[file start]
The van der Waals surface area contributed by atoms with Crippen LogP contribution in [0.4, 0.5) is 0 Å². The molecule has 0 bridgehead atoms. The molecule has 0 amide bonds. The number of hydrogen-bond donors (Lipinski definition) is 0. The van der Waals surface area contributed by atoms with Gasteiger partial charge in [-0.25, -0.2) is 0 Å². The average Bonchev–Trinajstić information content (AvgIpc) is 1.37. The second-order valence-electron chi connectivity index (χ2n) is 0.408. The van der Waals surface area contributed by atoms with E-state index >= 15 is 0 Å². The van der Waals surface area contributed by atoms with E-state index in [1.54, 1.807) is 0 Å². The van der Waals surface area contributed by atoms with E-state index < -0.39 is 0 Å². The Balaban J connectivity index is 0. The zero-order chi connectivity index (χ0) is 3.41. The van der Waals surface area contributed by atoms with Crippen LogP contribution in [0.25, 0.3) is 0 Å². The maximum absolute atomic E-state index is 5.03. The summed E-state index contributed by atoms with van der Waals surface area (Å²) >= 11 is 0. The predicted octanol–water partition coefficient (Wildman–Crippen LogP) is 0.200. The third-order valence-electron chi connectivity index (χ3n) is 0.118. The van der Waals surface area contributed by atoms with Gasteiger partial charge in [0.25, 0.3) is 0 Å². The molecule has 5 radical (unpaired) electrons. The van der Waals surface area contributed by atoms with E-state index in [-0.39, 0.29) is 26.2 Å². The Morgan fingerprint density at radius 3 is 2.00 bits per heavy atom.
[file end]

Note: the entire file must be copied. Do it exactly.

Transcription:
The van der Waals surface area contributed by atoms with Crippen LogP contribution in [0.4, 0.5) is 0 Å². The molecule has 0 bridgehead atoms. The molecule has 0 amide bonds. The number of hydrogen-bond donors (Lipinski definition) is 0. The van der Waals surface area contributed by atoms with Gasteiger partial charge in [-0.25, -0.2) is 0 Å². The average Bonchev–Trinajstić information content (AvgIpc) is 1.37. The second-order valence-electron chi connectivity index (χ2n) is 0.408. The van der Waals surface area contributed by atoms with E-state index >= 15 is 0 Å². The van der Waals surface area contributed by atoms with E-state index in [1.54, 1.807) is 0 Å². The van der Waals surface area contributed by atoms with E-state index < -0.39 is 0 Å². The Balaban J connectivity index is 0. The zero-order chi connectivity index (χ0) is 3.41. The van der Waals surface area contributed by atoms with Crippen LogP contribution in [0.25, 0.3) is 0 Å². The maximum absolute atomic E-state index is 5.03. The summed E-state index contributed by atoms with van der Waals surface area (Å²) >= 11 is 0. The predicted octanol–water partition coefficient (Wildman–Crippen LogP) is 0.200. The third-order valence-electron chi connectivity index (χ3n) is 0.118. The van der Waals surface area contributed by atoms with Gasteiger partial charge in [0.25, 0.3) is 0 Å². The molecule has 5 radical (unpaired) electrons. The van der Waals surface area contributed by atoms with E-state index in [-0.39, 0.29) is 26.2 Å². The Morgan fingerprint density at radius 3 is 2.00 bits per heavy atom.